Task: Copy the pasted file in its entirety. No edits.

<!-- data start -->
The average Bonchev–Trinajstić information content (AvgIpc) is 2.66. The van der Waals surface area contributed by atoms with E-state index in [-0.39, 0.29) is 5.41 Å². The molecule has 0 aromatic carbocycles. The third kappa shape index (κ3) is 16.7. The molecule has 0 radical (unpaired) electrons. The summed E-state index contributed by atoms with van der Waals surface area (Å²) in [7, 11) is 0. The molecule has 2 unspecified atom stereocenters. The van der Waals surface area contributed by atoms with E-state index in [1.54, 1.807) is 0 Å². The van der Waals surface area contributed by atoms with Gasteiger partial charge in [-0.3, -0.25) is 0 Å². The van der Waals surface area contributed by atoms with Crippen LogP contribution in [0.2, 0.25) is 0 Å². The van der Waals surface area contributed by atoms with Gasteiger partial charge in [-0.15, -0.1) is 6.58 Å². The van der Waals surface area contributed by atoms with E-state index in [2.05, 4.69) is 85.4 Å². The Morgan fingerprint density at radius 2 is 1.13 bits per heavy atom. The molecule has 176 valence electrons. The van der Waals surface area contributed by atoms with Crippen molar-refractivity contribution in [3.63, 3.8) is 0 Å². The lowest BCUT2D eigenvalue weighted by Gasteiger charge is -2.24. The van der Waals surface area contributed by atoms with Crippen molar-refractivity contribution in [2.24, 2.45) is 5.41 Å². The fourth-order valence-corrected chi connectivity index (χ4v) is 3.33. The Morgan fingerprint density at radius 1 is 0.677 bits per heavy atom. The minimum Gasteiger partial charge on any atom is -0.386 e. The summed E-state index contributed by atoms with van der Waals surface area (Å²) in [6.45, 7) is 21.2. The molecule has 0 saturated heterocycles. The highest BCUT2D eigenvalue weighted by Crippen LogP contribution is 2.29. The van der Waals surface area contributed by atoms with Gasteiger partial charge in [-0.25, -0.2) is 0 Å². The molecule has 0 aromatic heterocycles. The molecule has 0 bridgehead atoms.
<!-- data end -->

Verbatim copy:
The average Bonchev–Trinajstić information content (AvgIpc) is 2.66. The van der Waals surface area contributed by atoms with E-state index in [-0.39, 0.29) is 5.41 Å². The molecule has 0 aromatic carbocycles. The third kappa shape index (κ3) is 16.7. The molecule has 0 radical (unpaired) electrons. The summed E-state index contributed by atoms with van der Waals surface area (Å²) in [7, 11) is 0. The molecule has 2 unspecified atom stereocenters. The van der Waals surface area contributed by atoms with E-state index in [1.54, 1.807) is 0 Å². The van der Waals surface area contributed by atoms with Gasteiger partial charge in [-0.3, -0.25) is 0 Å². The van der Waals surface area contributed by atoms with Crippen LogP contribution in [0.2, 0.25) is 0 Å². The van der Waals surface area contributed by atoms with Gasteiger partial charge in [-0.15, -0.1) is 6.58 Å². The van der Waals surface area contributed by atoms with E-state index in [2.05, 4.69) is 85.4 Å². The Morgan fingerprint density at radius 2 is 1.13 bits per heavy atom. The molecule has 176 valence electrons. The van der Waals surface area contributed by atoms with Crippen molar-refractivity contribution in [3.63, 3.8) is 0 Å². The lowest BCUT2D eigenvalue weighted by Gasteiger charge is -2.24. The van der Waals surface area contributed by atoms with Crippen molar-refractivity contribution in [2.24, 2.45) is 5.41 Å². The fourth-order valence-corrected chi connectivity index (χ4v) is 3.33. The Morgan fingerprint density at radius 1 is 0.677 bits per heavy atom. The minimum Gasteiger partial charge on any atom is -0.386 e. The summed E-state index contributed by atoms with van der Waals surface area (Å²) in [6.45, 7) is 21.2. The molecule has 0 saturated heterocycles. The highest BCUT2D eigenvalue weighted by Crippen LogP contribution is 2.29. The van der Waals surface area contributed by atoms with Gasteiger partial charge in [-0.25, -0.2) is 0 Å². The molecule has 0 aromatic heterocycles. The molecule has 0 bridgehead atoms.